Wednesday. It took me a few days for it to sink in and to start feeling the loss of another good friend. By last night I couldn't sleep, got up in the middle of the night to draft a blog "Requiem" which I've posted on my other blog site: http://wynnbexton.blogspot.com
I started counting all the friends from Athens who have passed on in the last few years. There's so many that when I started to think of the survivors I could almost count them on one hand.
That is, friends from the notorious "Dirty Corner" days in the '80's, and some who hung out at the current favorite spot, the To Kati Allo Taverna on Hatzichristou St. No matter how many times you experience the loss of a friend or family member or even an aquaintence, it isn't any easier. To think you will never see them again, never talk to them. NEVER is such an overwhelming thought.
It happened that today was my friend Graham's birthday. I found out from a friend of his who emailed me. So at supper I made a special little dinner and poured a glass of zinfandel and drank to his memory. And tonight, at the LQ after my class, when Laura was singing those nostalgic ballads, I almost started to cry. Graham was a music aficionado and especially liked jazz ballads. We used to talk about music a lot and sing songs when things reminded us of them.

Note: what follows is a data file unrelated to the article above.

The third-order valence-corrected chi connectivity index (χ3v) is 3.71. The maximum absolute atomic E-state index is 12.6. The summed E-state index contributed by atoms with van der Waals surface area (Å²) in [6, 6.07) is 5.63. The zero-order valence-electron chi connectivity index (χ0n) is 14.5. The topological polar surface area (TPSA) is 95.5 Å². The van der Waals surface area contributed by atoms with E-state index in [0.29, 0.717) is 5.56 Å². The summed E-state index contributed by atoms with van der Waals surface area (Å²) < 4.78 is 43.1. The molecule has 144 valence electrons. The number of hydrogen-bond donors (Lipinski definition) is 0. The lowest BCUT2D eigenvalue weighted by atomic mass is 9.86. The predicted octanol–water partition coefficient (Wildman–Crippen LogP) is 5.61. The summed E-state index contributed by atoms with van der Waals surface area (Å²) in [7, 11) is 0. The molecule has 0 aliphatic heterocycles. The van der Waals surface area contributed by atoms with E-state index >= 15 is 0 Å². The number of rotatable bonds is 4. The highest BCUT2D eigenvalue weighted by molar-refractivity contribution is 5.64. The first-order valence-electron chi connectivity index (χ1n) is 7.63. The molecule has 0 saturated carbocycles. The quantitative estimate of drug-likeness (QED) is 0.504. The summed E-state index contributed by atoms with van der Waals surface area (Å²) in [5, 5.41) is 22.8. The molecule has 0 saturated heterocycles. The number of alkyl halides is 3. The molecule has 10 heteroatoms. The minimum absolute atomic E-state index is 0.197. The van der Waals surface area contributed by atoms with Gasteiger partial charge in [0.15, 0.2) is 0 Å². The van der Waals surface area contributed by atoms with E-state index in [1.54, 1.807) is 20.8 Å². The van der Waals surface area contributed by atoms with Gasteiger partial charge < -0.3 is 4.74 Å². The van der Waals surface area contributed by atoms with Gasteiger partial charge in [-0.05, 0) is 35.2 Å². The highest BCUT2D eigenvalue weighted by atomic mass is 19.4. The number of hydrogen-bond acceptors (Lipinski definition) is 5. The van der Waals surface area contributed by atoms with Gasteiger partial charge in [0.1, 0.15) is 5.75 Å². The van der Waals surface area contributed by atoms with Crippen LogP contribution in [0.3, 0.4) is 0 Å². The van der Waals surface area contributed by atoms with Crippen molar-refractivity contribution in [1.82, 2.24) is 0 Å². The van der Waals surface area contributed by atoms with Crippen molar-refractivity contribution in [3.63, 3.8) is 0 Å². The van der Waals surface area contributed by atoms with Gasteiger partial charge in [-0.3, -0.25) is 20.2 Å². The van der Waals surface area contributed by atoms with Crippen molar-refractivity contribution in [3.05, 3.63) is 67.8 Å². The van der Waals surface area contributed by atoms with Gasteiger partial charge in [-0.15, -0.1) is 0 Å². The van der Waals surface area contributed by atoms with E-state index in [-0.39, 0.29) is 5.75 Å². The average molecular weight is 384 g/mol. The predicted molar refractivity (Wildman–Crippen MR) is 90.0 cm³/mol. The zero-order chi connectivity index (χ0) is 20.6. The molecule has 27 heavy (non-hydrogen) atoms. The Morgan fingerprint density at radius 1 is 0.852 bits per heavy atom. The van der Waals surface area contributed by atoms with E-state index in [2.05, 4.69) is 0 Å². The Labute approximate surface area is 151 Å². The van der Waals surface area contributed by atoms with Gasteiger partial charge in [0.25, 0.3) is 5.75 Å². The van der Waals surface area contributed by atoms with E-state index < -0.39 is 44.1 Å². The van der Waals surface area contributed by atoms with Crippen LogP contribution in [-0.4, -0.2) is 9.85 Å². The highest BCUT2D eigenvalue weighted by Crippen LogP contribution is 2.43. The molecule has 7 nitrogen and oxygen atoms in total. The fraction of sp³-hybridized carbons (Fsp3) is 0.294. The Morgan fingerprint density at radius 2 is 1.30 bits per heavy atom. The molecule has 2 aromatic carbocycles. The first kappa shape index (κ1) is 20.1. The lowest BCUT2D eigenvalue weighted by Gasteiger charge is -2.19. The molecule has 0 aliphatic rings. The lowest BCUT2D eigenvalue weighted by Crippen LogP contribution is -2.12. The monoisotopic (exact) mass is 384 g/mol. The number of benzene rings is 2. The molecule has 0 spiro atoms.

The other thing I found out today was that it was colon cancer that he had and that made my episode on Sunday night even eerier. A similar thing happened when Roberto was dying the hospice in Athens. I could actually 'feel' that I was there with him, dreamed of him, like an astral travel, so I was standing by his bed. The night he died I was in the bathroom getting ready to go out and I said a little prayer for him, and spoke to him, knowing he was close to leaving. Just then something squeezed my hand so tightly that my ring bent and squeeze onto my finger so I couldn't get it off. It was the strangest thing, like Roberto had squeezed my hand. I calculated later that it may have been around the moment he left us.
Well, it helps to write about this. It eases the pain of the loss. I'm sure though, when I get to Athens and go to the taverna, I'm going to really feel the full impact of his absence. I still find myself looking for Roberto to come down the street. I still often 'imagine' him sitting there across the table from me. I will miss Graham the same way. His spirit will haunt Hatzichristou Street for some time to come.